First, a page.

Experiencing a race at Bristol is unlike any other, where virtually every one of your senses are overwhelmed by the overall racing experience, including the sights, sounds, smells and touch.
Just the sheer numbers that can be fit into BMS is more than enough justification to warrant awarding it a Chase race. The only other track in the current Chase format that even comes close to matching Bristol's attendance potential is Texas Motor Speedway, where they can shoe-horn in about 150,000, if needed.
Bristol is too big not to be included in the Chase.
One other point: If Bristol were to get a Chase race, what would that do to its two usual spots on the NASCAR schedule?
Simple. Move the August summer race to, say, the third or fourth race in the Chase, still under the lights and still on Saturday night.
This one, to me, is a no-brainer.
2. Darlington Raceway
What better way for NASCAR to contrast its modern day technology with a race at an old school track like Darlington?
Granted, NASCAR took away one of the Grey Lady's two annual races several years ago, leaving it with a new race weekend and forced to build a new tradition. Instead of the legendary Labor Day Weekend race, the new tradition is on the Saturday before Mother's Day—one that fans have readily taken to.
But I'd be willing to bet most mothers wouldn't mind seeing that new tradition scrapped if Darlington were to be included in the Chase—even if it were just every other year.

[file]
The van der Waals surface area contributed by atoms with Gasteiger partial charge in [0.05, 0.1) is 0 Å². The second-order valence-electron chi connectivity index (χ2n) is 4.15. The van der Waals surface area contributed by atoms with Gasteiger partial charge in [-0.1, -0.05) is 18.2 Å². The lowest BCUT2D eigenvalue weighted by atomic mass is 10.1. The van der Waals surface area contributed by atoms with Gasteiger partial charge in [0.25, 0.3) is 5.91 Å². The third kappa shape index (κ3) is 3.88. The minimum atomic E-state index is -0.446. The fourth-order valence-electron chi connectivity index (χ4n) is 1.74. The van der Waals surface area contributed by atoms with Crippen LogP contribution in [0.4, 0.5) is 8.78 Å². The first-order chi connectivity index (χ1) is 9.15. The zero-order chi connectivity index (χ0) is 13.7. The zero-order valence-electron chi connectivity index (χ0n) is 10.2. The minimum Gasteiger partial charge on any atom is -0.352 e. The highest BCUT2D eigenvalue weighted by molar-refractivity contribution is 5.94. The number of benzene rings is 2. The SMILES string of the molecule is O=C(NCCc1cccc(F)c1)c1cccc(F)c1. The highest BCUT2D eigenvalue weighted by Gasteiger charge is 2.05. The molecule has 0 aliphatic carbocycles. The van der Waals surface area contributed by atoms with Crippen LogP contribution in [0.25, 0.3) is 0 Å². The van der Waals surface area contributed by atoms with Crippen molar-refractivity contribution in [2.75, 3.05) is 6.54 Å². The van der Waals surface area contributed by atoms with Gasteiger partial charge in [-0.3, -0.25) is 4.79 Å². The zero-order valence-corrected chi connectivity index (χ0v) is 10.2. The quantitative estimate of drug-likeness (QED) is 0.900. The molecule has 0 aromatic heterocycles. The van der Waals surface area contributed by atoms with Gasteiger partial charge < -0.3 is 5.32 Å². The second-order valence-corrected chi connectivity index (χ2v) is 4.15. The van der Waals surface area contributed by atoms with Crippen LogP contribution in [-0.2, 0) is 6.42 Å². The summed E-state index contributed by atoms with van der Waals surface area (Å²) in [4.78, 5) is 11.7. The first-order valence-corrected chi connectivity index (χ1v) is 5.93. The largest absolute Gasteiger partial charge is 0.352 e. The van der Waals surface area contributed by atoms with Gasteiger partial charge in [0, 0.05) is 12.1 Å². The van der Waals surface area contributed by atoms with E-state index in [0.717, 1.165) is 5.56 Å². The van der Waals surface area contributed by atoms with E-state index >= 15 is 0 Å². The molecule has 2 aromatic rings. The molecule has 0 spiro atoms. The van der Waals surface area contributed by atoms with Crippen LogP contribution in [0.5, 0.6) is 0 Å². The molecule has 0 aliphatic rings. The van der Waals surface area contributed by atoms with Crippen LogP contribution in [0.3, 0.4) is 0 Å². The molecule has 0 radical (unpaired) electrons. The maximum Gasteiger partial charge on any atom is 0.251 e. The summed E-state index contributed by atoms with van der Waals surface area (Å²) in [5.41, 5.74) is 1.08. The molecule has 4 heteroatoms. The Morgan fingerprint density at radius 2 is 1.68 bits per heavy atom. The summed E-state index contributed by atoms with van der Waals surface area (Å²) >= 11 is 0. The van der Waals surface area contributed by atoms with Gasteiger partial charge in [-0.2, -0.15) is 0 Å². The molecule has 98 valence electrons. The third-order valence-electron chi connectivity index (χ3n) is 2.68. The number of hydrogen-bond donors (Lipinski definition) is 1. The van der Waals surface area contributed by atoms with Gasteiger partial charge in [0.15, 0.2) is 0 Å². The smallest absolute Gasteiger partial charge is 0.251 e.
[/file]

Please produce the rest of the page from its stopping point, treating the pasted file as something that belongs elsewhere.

Or how about this as an idea: Have Darlington host a race on Mother's Day weekend one season, and then the next season it would be held during the Chase.
Any way you look at it, Darlington should be in the Chase, even if it's just once every two years. This is old school NASCAR racing at its best. And the best racing in NASCAR should be part of its marquee event, shouldn't it?
3. Las Vegas Motor Speedway
With NASCAR moving its season-ending awards banquet to Las Vegas three years ago, it stands to reason: Why not have the season-ending race there?
Surely, Las Vegas could create a world-class weekend that the current host track for each season's finale, Homestead Miami Speedway, simply can't match, even with South Beach right up the coast.
Better yet, instead of having the final race of the season on a Sunday, let's have it start late on a Saturday afternoon, finish under the lights and then hold the post-season banquet two days later on Monday night.
Homestead Miami Speedway's current deal to host the season-ending race (along with Ford sponsorship) ends after the 2014 season. That's just two years from now.
I'm willing to bet that Las Vegas is already getting a great deal of consideration as a possible new host for the season finale in all three series: Sprint Cup, Nationwide Series and Camping World Truck Series.